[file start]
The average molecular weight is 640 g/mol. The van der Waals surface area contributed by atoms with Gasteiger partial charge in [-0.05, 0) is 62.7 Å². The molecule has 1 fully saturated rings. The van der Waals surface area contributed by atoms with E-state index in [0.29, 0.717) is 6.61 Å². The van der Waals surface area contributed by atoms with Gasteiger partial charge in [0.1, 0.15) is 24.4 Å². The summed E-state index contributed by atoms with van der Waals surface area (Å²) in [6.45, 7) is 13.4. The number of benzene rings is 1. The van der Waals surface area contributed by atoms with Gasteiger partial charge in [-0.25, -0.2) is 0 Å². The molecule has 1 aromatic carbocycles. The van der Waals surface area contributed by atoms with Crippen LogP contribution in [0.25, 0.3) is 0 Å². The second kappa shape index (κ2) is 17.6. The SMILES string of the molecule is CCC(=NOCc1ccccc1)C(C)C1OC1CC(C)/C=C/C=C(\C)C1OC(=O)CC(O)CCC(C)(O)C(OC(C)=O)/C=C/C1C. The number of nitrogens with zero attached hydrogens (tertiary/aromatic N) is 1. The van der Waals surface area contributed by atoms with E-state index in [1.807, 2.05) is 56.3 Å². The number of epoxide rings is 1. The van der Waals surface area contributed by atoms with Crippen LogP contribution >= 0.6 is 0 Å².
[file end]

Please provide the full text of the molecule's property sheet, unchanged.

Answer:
The average molecular weight is 640 g/mol. The van der Waals surface area contributed by atoms with Gasteiger partial charge in [-0.05, 0) is 62.7 Å². The molecule has 1 fully saturated rings. The van der Waals surface area contributed by atoms with E-state index in [0.29, 0.717) is 6.61 Å². The van der Waals surface area contributed by atoms with Gasteiger partial charge in [0.1, 0.15) is 24.4 Å². The summed E-state index contributed by atoms with van der Waals surface area (Å²) in [6.45, 7) is 13.4. The number of benzene rings is 1. The van der Waals surface area contributed by atoms with Gasteiger partial charge in [-0.25, -0.2) is 0 Å². The molecule has 1 aromatic carbocycles. The van der Waals surface area contributed by atoms with Crippen LogP contribution in [0.25, 0.3) is 0 Å². The second kappa shape index (κ2) is 17.6. The SMILES string of the molecule is CCC(=NOCc1ccccc1)C(C)C1OC1CC(C)/C=C/C=C(\C)C1OC(=O)CC(O)CCC(C)(O)C(OC(C)=O)/C=C/C1C. The number of nitrogens with zero attached hydrogens (tertiary/aromatic N) is 1. The van der Waals surface area contributed by atoms with E-state index in [1.807, 2.05) is 56.3 Å². The number of epoxide rings is 1. The van der Waals surface area contributed by atoms with Crippen LogP contribution >= 0.6 is 0 Å².